He was acting like he could pick and choose but really by now he was no catch, he was losing his looks fast and putting on weight at an alarming speed, and although King of England he may be his reputation preceded him, yes Christina of Milan Henry seemed to forget was Katherine of Aragons neice, she had heard stories of her bad treatment so it was highly unlikely she would want to marry her aunts ex, there were also rumours that Jane Seymour had been badly neglected which led to her untimely death, and he had executed his second wife after just three years of marriage, having ripped the country apart to attain that end, Henry did not seem to realise what people thought of him, he had an almost childlike belief in his powers of attraction and thought in his own kingdom and abroad he was thought of as a great and just and noble King, still handsome who could win at the joust and write the best music, and make the ladies swoon, in truth many believed him to be a tyrant and a hypocrite but he could not face upto the reality of what he really was and used his ever emerging conscience as an excuse time and again, since no one dared tell him otherwise he believed his own fantasy and in his mind he was still the young Demi god he had been in his youth who was loved for his affable and generous nature, he was brought sharply down to earth when his fifth queens activities came to light.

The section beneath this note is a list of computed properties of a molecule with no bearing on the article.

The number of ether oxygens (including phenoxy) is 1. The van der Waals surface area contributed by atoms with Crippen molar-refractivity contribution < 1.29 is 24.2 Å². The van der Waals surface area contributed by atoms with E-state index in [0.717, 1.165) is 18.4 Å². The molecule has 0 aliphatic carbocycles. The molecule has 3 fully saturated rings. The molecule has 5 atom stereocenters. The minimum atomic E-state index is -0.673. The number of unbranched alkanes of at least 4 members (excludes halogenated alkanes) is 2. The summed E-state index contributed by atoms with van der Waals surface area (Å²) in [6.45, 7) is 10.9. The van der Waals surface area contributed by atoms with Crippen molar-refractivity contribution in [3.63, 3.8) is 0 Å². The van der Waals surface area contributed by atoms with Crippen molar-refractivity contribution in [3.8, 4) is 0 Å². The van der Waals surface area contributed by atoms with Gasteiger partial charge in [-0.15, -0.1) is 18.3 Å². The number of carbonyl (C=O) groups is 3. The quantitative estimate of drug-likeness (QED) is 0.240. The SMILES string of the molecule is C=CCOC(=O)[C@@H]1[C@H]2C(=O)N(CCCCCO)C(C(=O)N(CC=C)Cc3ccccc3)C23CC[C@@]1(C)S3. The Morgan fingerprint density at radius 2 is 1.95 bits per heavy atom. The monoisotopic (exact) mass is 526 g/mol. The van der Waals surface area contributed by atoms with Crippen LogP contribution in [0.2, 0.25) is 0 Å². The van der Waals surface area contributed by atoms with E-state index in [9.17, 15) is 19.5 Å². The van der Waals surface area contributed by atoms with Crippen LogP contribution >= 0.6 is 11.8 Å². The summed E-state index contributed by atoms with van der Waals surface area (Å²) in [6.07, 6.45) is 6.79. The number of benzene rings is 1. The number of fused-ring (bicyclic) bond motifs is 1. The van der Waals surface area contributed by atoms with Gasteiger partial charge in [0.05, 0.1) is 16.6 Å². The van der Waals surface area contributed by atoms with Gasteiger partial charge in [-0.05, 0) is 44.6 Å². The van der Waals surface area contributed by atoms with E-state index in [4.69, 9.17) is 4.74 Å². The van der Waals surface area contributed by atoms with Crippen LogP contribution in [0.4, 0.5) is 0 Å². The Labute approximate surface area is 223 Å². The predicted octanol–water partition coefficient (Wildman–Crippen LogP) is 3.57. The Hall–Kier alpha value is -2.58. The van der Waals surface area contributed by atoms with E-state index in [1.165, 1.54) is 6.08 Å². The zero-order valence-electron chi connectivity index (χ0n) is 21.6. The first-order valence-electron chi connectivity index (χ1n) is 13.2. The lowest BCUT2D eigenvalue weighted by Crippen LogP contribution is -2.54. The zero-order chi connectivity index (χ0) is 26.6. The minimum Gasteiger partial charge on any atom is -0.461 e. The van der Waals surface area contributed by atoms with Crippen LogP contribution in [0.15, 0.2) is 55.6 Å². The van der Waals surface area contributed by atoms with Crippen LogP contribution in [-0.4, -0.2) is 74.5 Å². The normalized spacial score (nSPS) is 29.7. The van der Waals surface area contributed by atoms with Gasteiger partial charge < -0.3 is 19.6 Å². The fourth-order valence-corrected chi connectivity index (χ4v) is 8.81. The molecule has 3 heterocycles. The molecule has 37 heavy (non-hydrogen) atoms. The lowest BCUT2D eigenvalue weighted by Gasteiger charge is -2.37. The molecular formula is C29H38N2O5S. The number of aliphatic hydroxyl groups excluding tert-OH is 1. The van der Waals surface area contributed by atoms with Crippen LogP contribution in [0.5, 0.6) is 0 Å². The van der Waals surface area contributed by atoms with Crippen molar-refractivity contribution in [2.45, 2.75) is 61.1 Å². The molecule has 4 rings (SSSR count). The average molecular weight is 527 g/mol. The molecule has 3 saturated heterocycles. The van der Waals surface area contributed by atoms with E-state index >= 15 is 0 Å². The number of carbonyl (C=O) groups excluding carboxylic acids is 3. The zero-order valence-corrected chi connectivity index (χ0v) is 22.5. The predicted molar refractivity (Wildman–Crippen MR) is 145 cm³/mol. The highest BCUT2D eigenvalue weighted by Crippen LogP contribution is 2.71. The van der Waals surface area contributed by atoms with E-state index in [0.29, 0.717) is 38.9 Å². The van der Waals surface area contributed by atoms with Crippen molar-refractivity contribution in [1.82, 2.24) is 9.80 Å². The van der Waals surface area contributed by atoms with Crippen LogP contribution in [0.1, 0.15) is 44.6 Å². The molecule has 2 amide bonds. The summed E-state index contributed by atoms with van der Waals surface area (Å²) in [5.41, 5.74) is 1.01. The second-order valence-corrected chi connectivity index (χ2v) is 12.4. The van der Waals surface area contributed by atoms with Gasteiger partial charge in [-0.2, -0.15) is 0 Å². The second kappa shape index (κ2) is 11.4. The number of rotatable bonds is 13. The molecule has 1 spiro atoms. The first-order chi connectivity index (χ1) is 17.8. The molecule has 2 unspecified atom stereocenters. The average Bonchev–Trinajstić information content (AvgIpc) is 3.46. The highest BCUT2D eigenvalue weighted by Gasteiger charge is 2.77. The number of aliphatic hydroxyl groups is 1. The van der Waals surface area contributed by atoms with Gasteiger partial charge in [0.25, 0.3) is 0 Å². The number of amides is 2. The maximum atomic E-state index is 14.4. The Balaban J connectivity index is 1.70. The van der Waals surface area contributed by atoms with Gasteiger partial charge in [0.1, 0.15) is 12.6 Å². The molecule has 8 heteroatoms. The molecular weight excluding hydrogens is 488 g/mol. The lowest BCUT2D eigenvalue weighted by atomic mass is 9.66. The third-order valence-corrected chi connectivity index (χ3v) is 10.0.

6. CB says:

    I am reading The Marrying of Anne of Cleves, a most important and thoroughly researched book by Retha Warnicke. She goes into so much detail regarding Henry VIII’s search for a wife after the death of Jane Seymour and how his decision to marry Anne was motivated mainly by his worry about the Franco-Imperial alliance and the desire to find alternative allies. I know Warnicke offers a controversial explanation for the failure of the marriage and Cromwell’s downfall, but it is an interesting read and she does clarify a lot of the misconceptions about Anne.

  7. Michael Wright says:

    I’m reading the same book. I started it last year and stopped half way through and read 4 other books to get a break from all the detail. I took it up again a few days ago. Very interesting how much went into that kind of royal marriage.